It’s fall, when the job lists come out and tenure reviews begin. Everyone is watching the ads, assembling dossiers, writing letters, reading applications, or visiting classes taught by their younger colleagues. In one way or another, everyone is watching everyone else, generally with a high degree of discomfort. No one likes what is going on, but no one does anything about it. It’s the way things are. The question is, how to deal or, in a larger sense, how to survive. For the job hunters and tenure seekers, this is the season of the warrior.
Consider the odds. Of those holding “newly minted” Ph.D.s, no more than a third are likely to secure tenure-track jobs. The rest will choose the best option they have at the time, perhaps taking contingent or temporary jobs as adjuncts or visiting assistant professors, or veering into one of the many collateral paths open to people with research credentials, such as work in administration, foundations, think tanks, government, or business. The profession no longer follows the “standard model” of a single, deep-flowing river, but rather a braided stream of postmodern, globalized, nomadic, and even entrepreneurial endeavor.
For those who remain in academia, the game – to shift metaphors – can often feel like musical chairs. Imagine thirty players in a room with twenty seats. On the first round, ten are eliminated; they are the ones squeezed out of teaching altogether. On the second round, ten chairs are removed; ten more players exit the game, having failed to secure tenure-track jobs; they disappear from the historical record. On the third round, there are only six chairs, because universities are reducing tenurable positions and also denying tenure to some candidates. In the end, only a fifth of those emerging from grad school in this cohort have achieved tenure; the rest have likewise vanished from view. It is hardly surprising that, by this time, those still in the game may feel an unsettling mixture of gratification, entitlement, and survivor guilt. No matter what happens, it’s a challenge.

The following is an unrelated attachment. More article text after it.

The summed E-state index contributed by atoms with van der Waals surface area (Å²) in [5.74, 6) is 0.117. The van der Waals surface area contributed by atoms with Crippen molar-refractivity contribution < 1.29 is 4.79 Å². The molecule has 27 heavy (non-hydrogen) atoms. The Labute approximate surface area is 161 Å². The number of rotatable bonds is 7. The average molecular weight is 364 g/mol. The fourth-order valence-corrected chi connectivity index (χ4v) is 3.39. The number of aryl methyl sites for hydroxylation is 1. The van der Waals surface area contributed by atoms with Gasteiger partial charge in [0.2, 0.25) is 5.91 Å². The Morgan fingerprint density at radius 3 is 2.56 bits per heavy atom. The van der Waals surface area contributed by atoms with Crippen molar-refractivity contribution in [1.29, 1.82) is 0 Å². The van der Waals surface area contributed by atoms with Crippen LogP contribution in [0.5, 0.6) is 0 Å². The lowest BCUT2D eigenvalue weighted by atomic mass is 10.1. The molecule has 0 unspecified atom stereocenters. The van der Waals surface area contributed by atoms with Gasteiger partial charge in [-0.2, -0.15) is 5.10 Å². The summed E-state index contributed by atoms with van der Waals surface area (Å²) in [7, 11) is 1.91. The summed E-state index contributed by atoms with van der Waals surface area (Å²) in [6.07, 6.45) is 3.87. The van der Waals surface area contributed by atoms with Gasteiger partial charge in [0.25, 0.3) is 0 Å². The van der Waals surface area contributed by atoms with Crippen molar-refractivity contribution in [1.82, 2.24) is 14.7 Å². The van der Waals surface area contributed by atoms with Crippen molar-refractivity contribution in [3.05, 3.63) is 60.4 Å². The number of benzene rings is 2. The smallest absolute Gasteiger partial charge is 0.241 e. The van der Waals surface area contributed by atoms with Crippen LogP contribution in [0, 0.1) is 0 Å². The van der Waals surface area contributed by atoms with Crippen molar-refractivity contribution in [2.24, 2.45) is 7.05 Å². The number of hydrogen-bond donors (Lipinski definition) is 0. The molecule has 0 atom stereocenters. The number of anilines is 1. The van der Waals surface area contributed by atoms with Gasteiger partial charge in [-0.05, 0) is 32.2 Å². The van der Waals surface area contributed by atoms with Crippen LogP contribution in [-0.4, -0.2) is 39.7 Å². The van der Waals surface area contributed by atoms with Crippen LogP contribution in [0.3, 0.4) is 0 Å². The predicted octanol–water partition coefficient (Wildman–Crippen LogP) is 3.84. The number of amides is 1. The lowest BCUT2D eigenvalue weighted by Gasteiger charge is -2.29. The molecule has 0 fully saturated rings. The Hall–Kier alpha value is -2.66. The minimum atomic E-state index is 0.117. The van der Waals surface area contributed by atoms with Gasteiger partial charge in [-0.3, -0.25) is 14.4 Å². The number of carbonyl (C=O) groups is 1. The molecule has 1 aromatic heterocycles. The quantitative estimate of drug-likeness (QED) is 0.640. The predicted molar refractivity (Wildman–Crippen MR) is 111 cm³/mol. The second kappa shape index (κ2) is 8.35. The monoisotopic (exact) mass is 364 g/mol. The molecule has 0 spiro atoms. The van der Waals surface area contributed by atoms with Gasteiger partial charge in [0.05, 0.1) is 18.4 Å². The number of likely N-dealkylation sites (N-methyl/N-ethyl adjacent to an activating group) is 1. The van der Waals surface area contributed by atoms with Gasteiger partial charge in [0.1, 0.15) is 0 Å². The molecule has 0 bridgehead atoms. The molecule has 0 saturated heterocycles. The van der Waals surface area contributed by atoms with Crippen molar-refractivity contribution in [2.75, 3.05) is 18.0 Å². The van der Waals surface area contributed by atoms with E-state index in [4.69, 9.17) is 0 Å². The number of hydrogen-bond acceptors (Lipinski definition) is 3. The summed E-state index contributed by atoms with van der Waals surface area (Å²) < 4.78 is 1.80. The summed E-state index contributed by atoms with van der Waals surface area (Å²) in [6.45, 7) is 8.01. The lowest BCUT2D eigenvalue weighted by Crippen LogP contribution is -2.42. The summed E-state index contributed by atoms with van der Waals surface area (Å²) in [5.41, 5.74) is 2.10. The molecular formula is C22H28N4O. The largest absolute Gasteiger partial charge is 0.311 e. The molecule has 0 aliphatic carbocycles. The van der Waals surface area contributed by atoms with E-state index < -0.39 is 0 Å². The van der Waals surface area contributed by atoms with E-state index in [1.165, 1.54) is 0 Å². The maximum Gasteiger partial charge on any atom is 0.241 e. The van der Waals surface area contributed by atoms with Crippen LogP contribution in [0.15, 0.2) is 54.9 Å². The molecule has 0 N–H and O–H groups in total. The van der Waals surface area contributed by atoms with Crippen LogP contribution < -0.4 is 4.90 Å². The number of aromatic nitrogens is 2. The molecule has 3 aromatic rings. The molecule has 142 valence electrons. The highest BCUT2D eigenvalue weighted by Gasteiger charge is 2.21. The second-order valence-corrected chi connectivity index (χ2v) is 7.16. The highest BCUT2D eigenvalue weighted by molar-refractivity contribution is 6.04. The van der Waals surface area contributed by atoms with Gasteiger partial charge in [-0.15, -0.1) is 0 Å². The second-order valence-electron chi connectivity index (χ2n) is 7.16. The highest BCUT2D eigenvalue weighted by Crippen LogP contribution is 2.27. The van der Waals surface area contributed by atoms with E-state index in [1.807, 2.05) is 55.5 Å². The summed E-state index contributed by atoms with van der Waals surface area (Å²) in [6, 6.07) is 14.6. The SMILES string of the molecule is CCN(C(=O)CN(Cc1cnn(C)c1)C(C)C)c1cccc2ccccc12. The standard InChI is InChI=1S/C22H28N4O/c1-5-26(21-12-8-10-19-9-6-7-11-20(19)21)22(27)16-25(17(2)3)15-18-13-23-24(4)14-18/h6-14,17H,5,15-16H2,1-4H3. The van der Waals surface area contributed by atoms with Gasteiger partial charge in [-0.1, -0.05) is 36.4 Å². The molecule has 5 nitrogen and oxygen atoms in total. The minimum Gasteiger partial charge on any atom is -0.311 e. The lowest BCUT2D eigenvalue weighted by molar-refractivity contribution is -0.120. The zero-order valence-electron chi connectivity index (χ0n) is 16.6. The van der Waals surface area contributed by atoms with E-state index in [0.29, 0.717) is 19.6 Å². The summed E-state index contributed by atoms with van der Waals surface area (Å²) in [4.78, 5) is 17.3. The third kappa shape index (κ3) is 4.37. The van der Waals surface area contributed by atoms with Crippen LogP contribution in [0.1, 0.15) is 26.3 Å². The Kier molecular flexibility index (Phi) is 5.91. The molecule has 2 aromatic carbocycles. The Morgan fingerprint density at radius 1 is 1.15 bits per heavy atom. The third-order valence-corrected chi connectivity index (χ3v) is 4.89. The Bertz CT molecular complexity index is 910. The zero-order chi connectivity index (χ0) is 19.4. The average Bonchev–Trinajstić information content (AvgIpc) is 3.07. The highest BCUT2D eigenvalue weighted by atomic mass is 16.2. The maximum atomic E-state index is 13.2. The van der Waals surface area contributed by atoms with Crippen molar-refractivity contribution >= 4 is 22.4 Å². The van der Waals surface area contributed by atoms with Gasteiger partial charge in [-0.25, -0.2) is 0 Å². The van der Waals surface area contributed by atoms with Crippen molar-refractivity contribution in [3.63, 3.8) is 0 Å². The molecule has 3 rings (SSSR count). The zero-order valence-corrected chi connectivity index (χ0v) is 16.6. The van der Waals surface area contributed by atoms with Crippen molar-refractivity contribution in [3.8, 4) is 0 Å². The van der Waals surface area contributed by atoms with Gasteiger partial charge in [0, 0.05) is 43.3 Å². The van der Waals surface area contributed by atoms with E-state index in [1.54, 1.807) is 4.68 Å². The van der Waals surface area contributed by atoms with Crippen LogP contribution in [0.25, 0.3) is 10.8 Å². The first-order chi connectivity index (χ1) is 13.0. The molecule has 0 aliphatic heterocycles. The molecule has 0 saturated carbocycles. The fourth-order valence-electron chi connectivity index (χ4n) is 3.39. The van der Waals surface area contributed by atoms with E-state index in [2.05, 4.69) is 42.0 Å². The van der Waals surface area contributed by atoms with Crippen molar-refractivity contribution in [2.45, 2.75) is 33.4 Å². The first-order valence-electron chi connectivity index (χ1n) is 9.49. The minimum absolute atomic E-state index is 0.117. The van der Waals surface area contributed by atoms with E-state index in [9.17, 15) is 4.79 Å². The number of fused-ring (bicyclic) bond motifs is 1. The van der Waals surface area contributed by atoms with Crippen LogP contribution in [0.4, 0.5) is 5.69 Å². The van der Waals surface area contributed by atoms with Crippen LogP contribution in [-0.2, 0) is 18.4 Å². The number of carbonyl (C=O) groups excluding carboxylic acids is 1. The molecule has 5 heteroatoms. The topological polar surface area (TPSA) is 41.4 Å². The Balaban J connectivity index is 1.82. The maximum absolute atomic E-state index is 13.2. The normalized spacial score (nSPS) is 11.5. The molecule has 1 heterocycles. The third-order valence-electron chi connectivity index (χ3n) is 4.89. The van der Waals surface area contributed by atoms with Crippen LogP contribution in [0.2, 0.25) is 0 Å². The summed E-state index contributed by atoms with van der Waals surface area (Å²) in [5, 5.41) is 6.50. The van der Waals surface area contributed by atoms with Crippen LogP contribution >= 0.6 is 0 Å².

Navigating these shifting, treacherous pathways requires the warrior skills of strength, flexibility, and centeredness. In forthcoming posts we’ll look at the job search and the tenure review through the lenses of warrior stories told by survivors who can offer object lessons in staying alive no matter what happens.